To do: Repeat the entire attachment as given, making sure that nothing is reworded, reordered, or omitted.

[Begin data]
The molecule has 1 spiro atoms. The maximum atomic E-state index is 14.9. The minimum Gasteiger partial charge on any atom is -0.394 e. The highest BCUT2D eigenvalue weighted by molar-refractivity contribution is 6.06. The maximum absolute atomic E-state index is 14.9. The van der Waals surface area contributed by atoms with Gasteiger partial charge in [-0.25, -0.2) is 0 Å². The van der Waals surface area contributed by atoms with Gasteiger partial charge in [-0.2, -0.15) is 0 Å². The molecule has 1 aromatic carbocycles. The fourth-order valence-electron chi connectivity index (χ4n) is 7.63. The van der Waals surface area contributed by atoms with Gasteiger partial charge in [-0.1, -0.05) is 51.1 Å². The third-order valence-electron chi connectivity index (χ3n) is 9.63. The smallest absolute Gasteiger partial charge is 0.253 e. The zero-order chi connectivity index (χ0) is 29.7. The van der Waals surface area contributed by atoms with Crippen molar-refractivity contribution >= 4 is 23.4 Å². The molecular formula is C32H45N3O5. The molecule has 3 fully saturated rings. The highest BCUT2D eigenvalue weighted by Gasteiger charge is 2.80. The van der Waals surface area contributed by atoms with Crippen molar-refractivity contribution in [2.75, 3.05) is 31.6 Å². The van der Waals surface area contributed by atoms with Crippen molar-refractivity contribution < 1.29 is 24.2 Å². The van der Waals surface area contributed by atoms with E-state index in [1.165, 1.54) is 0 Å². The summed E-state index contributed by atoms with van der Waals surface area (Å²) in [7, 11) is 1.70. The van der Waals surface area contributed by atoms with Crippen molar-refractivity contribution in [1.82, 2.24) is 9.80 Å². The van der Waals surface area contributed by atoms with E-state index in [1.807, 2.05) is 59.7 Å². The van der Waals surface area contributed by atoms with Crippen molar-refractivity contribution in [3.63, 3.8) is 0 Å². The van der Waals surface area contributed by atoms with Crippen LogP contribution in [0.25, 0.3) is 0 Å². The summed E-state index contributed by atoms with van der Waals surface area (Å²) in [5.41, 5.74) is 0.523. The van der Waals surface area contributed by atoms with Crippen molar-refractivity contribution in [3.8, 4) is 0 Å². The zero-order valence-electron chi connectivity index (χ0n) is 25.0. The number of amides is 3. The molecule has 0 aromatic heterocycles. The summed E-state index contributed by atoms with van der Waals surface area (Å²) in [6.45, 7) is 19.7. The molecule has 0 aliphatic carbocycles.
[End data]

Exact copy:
The molecule has 1 spiro atoms. The maximum atomic E-state index is 14.9. The minimum Gasteiger partial charge on any atom is -0.394 e. The highest BCUT2D eigenvalue weighted by molar-refractivity contribution is 6.06. The maximum absolute atomic E-state index is 14.9. The van der Waals surface area contributed by atoms with Gasteiger partial charge in [-0.25, -0.2) is 0 Å². The van der Waals surface area contributed by atoms with Gasteiger partial charge in [-0.2, -0.15) is 0 Å². The molecule has 1 aromatic carbocycles. The fourth-order valence-electron chi connectivity index (χ4n) is 7.63. The van der Waals surface area contributed by atoms with Gasteiger partial charge in [-0.1, -0.05) is 51.1 Å². The third-order valence-electron chi connectivity index (χ3n) is 9.63. The smallest absolute Gasteiger partial charge is 0.253 e. The zero-order chi connectivity index (χ0) is 29.7. The van der Waals surface area contributed by atoms with Crippen molar-refractivity contribution >= 4 is 23.4 Å². The molecular formula is C32H45N3O5. The molecule has 3 fully saturated rings. The highest BCUT2D eigenvalue weighted by Gasteiger charge is 2.80. The van der Waals surface area contributed by atoms with Crippen molar-refractivity contribution in [2.75, 3.05) is 31.6 Å². The van der Waals surface area contributed by atoms with Crippen molar-refractivity contribution < 1.29 is 24.2 Å². The van der Waals surface area contributed by atoms with E-state index in [1.165, 1.54) is 0 Å². The summed E-state index contributed by atoms with van der Waals surface area (Å²) in [7, 11) is 1.70. The van der Waals surface area contributed by atoms with Crippen molar-refractivity contribution in [1.82, 2.24) is 9.80 Å². The van der Waals surface area contributed by atoms with E-state index in [1.807, 2.05) is 59.7 Å². The van der Waals surface area contributed by atoms with Crippen molar-refractivity contribution in [3.63, 3.8) is 0 Å². The van der Waals surface area contributed by atoms with Crippen LogP contribution in [0.25, 0.3) is 0 Å². The summed E-state index contributed by atoms with van der Waals surface area (Å²) in [5.41, 5.74) is 0.523. The van der Waals surface area contributed by atoms with Crippen molar-refractivity contribution in [3.8, 4) is 0 Å². The zero-order valence-electron chi connectivity index (χ0n) is 25.0. The number of amides is 3. The molecule has 0 aromatic heterocycles. The summed E-state index contributed by atoms with van der Waals surface area (Å²) in [6.45, 7) is 19.7. The molecule has 0 aliphatic carbocycles.